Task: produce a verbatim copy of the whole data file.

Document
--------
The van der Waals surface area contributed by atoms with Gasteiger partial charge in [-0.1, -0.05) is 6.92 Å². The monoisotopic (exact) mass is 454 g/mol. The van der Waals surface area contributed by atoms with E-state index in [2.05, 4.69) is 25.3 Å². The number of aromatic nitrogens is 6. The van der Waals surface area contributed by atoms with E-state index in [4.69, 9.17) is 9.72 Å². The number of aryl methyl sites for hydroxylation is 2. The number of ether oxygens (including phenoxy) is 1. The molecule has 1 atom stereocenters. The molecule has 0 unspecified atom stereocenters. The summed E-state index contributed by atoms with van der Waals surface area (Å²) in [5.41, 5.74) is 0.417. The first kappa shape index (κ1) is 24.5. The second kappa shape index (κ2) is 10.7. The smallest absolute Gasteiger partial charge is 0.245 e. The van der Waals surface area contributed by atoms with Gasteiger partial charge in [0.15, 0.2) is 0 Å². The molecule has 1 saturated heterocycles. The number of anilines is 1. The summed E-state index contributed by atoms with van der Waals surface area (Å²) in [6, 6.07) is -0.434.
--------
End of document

The van der Waals surface area contributed by atoms with Gasteiger partial charge in [-0.1, -0.05) is 6.92 Å². The monoisotopic (exact) mass is 454 g/mol. The van der Waals surface area contributed by atoms with E-state index in [2.05, 4.69) is 25.3 Å². The number of aromatic nitrogens is 6. The van der Waals surface area contributed by atoms with E-state index in [4.69, 9.17) is 9.72 Å². The number of aryl methyl sites for hydroxylation is 2. The number of ether oxygens (including phenoxy) is 1. The molecule has 1 atom stereocenters. The molecule has 0 unspecified atom stereocenters. The summed E-state index contributed by atoms with van der Waals surface area (Å²) in [5.41, 5.74) is 0.417. The first kappa shape index (κ1) is 24.5. The second kappa shape index (κ2) is 10.7. The smallest absolute Gasteiger partial charge is 0.245 e. The van der Waals surface area contributed by atoms with Gasteiger partial charge in [0.15, 0.2) is 0 Å². The molecule has 1 saturated heterocycles. The number of anilines is 1. The summed E-state index contributed by atoms with van der Waals surface area (Å²) in [6, 6.07) is -0.434.